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Testimonial

The Marketing Scales Handbook is indispensable in identifying how constructs have been measured and the support for a measure's validity and reliability. I have used it since the beginning as a resource in my doctoral seminar and as an aid to my own research. An electronic version will make it even more accessible to researchers in Marketing and affiliated fields.
Dr. Terry Childers
Iowa State University

WOM

The enjoyment a consumer experiences by being involved in programs offered by companies that give rewards for helping to recruit new customers is measured with three, seven-point Likert-type items.  The sentences are phrased such that they make most sense for those who have participated in such programs.

How much a person likes customer referral programs in general and is likely to participate in them is measured with four, seven-point Likert-type items.

How much a person believes it would be enjoyable to post online regarding a particular product is measured with three, seven-point items.

The scale has three, nine-point items that measure a person’s stated likelihood of sharing good information about a brand to others he/she knows.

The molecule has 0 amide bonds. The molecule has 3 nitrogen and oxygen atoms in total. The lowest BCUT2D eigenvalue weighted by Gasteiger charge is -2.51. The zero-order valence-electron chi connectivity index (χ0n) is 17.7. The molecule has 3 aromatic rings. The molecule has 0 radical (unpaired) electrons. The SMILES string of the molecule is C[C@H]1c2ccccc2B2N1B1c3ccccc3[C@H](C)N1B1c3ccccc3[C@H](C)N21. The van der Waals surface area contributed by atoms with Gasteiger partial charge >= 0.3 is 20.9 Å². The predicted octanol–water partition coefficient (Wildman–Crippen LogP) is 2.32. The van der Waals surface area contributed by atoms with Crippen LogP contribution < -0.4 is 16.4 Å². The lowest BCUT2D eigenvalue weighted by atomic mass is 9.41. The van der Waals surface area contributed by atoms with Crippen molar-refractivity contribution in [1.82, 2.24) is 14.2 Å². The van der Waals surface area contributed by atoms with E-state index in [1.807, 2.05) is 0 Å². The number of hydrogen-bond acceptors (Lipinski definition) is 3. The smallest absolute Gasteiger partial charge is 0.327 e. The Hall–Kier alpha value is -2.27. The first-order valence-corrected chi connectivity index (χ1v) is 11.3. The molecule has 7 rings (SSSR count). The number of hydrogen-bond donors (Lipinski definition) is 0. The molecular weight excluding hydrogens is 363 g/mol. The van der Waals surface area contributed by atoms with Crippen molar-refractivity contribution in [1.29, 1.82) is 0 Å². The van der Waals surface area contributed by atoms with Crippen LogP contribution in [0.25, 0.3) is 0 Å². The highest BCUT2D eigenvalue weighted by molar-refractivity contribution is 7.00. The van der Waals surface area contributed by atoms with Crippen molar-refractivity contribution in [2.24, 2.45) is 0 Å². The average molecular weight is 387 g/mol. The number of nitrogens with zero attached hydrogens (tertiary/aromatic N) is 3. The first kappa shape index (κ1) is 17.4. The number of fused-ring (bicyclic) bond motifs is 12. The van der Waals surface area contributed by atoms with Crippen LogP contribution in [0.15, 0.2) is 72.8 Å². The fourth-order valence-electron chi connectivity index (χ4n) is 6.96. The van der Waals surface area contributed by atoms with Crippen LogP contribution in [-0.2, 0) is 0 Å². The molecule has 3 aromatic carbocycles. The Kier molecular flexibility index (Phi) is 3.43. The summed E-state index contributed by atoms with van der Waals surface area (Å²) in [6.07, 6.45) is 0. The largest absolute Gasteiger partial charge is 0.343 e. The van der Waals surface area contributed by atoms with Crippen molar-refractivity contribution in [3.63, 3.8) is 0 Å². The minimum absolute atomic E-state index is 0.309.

The degree to which a consumer not only believes that an object or experience is a good topic of conversation but also desires to talk to others about it is measured with five, seven-point Likert-type items.

A customer’s enjoyment of talking in various media about a particular brand is measured using four, five-point Likert-type items.

The scale has three, seven-point items that measure a person’s intention to say good things about a resort and encourage friends to go there. It appears the scale is easily adaptable for other places that involve lodging.

Three, seven-point items are used to measure how much a person believes that talking to another person about a particular topic could produce a favorable impression for him/herself.

The scale has three, seven-point items that measure the degree to which a person has shared information with another person in order to help and prepare him/her for a particular “experience.”

With three, seven-point items, the scale measures the degree to which a person shared information with another person in order to improve that person’s attitude about him/herself.